Last week I began brainstorming how to reconfigure the existing kitchen layout at our project house. I was very quickly reminded how complex such a project can be. Decision fatigue is already setting in – and we’re only getting started!
In case you missed the big news, we bought another fixer-upper. As I mentioned in my introductory post, renovating with the intention of selling is proving to be so, so different from renovating for yourself. I’m constantly having to reign in my insane ideas and settle on good enough.
If you know anything about me, “good enough” is not my cup of tea – even if “good enough” is, like, really, really good.
Oh, the woes of being a perfectionist!
As promised, today’s post is all about reconfiguring the kitchen layout. So, whether you’re looking to do the same – or you’re simply curious about my design process – this post is packed with lots of information (in case the length wasn’t enough of an indication!)
Because this house is an investment project, the most cost-effective approach would’ve been to paint the existing cabinets and update the aesthetics with new lighting fixtures, hardware, etc. That alone would’ve done wonders for this space. But when I first walked into this kitchen, I immediately noticed several major issues with the layout. So we made the decision to reconfigure the layout but to stay within the existing footprint – which I’ll explain in more detail further in the post.
Current Issues + Room for Improvement
1. The existing footprint was quite small, and to make matters worse, the kitchen layout felt really cramped. Unfortunately, we weren’t looking to knock down any walls, so we had to get creative within the existing footprint.
2. The placement of the fridge was very awkward and possibly the biggest contributor to the kitchen layout being so tight. Even a counter-depth refrigerator typically sticks out beyond the cabinets. Not only is it a total eye sore, but it also impedes traffic flow in already limited kitchen space. Even if this fridge was counter-depth – which it wasn’t – the 12″ corner cabinet was nearly impossible to access and was basically wasted space.
3. Speaking of wasted space, the upper cabinets were only 30 inches tall. I’ve never understood the purpose in having that major gap between the top of cabinets and the ceiling. Such a waste of perfectly usable storage space – not to mention a telltale sign of a dated kitchen. To add insult to injury, the door style of the upper cabinets was very dated, ruining any potential for simply painting the current cabinets.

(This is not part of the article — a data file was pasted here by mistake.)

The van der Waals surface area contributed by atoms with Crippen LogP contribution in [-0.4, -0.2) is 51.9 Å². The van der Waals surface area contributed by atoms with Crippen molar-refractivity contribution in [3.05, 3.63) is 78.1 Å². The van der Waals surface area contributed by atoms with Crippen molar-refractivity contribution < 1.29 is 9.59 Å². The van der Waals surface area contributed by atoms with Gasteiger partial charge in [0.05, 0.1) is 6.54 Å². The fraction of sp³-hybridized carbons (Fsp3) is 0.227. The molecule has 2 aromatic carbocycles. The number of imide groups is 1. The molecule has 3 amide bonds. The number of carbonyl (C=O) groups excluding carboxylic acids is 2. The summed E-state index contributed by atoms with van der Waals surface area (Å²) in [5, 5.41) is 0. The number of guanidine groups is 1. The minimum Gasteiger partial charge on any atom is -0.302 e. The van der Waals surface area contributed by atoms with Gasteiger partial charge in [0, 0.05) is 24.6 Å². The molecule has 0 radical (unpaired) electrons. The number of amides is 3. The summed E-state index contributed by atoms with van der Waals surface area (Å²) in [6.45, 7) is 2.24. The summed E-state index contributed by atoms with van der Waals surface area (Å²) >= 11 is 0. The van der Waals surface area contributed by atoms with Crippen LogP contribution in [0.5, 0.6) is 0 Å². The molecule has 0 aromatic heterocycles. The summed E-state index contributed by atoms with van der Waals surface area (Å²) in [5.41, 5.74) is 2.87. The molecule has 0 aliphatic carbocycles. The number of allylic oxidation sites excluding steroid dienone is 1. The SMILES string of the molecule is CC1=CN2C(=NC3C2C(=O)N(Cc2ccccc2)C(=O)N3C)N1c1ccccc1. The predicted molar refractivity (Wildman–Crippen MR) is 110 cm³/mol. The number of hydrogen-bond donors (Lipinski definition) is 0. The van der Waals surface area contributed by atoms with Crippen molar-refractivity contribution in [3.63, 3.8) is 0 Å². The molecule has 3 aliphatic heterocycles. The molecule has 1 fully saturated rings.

4. Last, but not least, was that awkward angled peninsula. No need to expand on that, as the visual evidence is more than enough.
Solutions: Getting Creative with the Existing Footprint
My first idea was to switch the location of the stove and fridge. The fridge is the bulkiest of kitchen appliances. So, if you can find a way to recede it into a wall or a built-in pantry – somewhere away from the main part of the kitchen but still within the work triangle – you’ll gain additional counter space and obtain a more clean and finished look.
This train of thought is what pushed me onto the idea of built-in pantries flanking the fridge in its new location.
The next item I considered was the exhaust range hood. Ideally, the stove should be installed on an exterior wall for the shortest distance to the outside. This will ensure the least expensive ventilation solution. Unfortunately, the new location of the stove is on an interior wall – not the end of the world, but definitely a factor to keep in mind.
As far as ventilation itself, my three options were: 1) a microwave mounted under a cabinet, 2) an under-cabinet exhaust fan, or 3) a wall-mounted range hood. I quickly crossed out option 1, as it tends to make a small kitchen feel even more cramped. Besides, more and more people are moving away from using microwaves altogether for health reasons.
Once I entertained the possibility of a wall-mounted range hood, I got the idea of completely doing away with upper cabinets and replacing them with open shelving. Sure, it’s a polarizing decision; you either love it, or you passionately hate it. But even if you’re team “OMG THE DUST!” you can’t deny the aesthetic appeal – and this kitchen desperately needs some aesthetic appeal.
“But looks aren’t everything,” you say. “Where will I put all my stuff?”
Because of the pantry addition, the new kitchen layout will have the same (if not more) storage space as the old – just reconfigured storage for a more streamlined look. What’s more, without the heft of upper cabinets, all of a sudden the kitchen felt so much bigger!
Of Course, There’s Always a Stumbling Block
Just like that, we eliminated three of the four design dilemmas…which brings me to the angled peninsula. This questionable design decision was all the rage in homes built in the 90s, but much like all trends, it dates a kitchen. A straight peninsula is, obviously, a more classic and timeless design choice.